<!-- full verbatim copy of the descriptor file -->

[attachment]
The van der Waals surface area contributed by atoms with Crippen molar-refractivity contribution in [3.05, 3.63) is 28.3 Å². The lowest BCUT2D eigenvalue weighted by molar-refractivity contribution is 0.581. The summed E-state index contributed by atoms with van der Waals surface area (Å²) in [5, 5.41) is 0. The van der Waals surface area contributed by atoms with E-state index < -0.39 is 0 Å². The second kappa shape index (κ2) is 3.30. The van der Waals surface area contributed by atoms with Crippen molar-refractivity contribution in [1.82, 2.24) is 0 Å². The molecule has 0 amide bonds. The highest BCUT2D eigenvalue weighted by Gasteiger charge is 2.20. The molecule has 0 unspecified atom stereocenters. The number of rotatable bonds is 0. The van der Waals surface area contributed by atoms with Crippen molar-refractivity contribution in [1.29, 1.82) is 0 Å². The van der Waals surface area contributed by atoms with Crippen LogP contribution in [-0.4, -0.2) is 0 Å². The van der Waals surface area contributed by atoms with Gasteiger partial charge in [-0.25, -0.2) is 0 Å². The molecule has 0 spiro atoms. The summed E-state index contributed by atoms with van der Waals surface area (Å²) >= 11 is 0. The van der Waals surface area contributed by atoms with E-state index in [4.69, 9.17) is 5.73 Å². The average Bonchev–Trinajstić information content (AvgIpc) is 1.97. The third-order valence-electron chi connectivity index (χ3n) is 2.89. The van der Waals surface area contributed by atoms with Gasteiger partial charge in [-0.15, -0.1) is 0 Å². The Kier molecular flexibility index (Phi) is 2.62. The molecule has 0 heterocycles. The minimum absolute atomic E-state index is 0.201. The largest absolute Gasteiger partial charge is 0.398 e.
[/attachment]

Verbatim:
The van der Waals surface area contributed by atoms with Crippen molar-refractivity contribution in [3.05, 3.63) is 28.3 Å². The lowest BCUT2D eigenvalue weighted by molar-refractivity contribution is 0.581. The summed E-state index contributed by atoms with van der Waals surface area (Å²) in [5, 5.41) is 0. The van der Waals surface area contributed by atoms with E-state index < -0.39 is 0 Å². The second kappa shape index (κ2) is 3.30. The van der Waals surface area contributed by atoms with Crippen molar-refractivity contribution in [1.82, 2.24) is 0 Å². The molecule has 0 amide bonds. The highest BCUT2D eigenvalue weighted by Gasteiger charge is 2.20. The molecule has 0 unspecified atom stereocenters. The number of rotatable bonds is 0. The van der Waals surface area contributed by atoms with Crippen molar-refractivity contribution in [1.29, 1.82) is 0 Å². The van der Waals surface area contributed by atoms with Crippen LogP contribution in [-0.4, -0.2) is 0 Å². The van der Waals surface area contributed by atoms with Gasteiger partial charge in [-0.25, -0.2) is 0 Å². The molecule has 0 spiro atoms. The summed E-state index contributed by atoms with van der Waals surface area (Å²) >= 11 is 0. The van der Waals surface area contributed by atoms with E-state index in [4.69, 9.17) is 5.73 Å². The average Bonchev–Trinajstić information content (AvgIpc) is 1.97. The third-order valence-electron chi connectivity index (χ3n) is 2.89. The van der Waals surface area contributed by atoms with Gasteiger partial charge in [-0.15, -0.1) is 0 Å². The Kier molecular flexibility index (Phi) is 2.62. The molecule has 0 heterocycles. The minimum absolute atomic E-state index is 0.201. The largest absolute Gasteiger partial charge is 0.398 e.